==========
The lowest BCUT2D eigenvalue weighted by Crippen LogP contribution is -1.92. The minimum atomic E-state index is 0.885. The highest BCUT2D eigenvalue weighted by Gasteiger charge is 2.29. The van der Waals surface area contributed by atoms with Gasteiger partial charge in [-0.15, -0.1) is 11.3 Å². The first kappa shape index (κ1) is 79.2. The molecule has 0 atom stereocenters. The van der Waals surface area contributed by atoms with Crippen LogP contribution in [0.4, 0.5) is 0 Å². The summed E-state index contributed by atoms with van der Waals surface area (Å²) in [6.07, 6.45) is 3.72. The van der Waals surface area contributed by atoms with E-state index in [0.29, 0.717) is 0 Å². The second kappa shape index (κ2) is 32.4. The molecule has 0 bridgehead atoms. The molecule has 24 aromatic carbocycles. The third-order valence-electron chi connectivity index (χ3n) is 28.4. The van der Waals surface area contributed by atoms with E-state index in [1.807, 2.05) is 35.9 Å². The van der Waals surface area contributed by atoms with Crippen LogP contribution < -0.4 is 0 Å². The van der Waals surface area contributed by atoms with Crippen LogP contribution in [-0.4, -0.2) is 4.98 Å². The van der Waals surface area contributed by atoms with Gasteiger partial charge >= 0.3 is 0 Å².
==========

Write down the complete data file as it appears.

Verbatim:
The lowest BCUT2D eigenvalue weighted by Crippen LogP contribution is -1.92. The minimum atomic E-state index is 0.885. The highest BCUT2D eigenvalue weighted by Gasteiger charge is 2.29. The van der Waals surface area contributed by atoms with Gasteiger partial charge in [-0.15, -0.1) is 11.3 Å². The first kappa shape index (κ1) is 79.2. The molecule has 0 atom stereocenters. The van der Waals surface area contributed by atoms with Crippen LogP contribution in [0.4, 0.5) is 0 Å². The summed E-state index contributed by atoms with van der Waals surface area (Å²) in [6.07, 6.45) is 3.72. The van der Waals surface area contributed by atoms with E-state index in [0.29, 0.717) is 0 Å². The second kappa shape index (κ2) is 32.4. The molecule has 0 bridgehead atoms. The molecule has 24 aromatic carbocycles. The third-order valence-electron chi connectivity index (χ3n) is 28.4. The van der Waals surface area contributed by atoms with E-state index in [1.807, 2.05) is 35.9 Å². The van der Waals surface area contributed by atoms with Crippen LogP contribution < -0.4 is 0 Å². The van der Waals surface area contributed by atoms with Crippen LogP contribution in [-0.4, -0.2) is 4.98 Å². The van der Waals surface area contributed by atoms with Gasteiger partial charge >= 0.3 is 0 Å².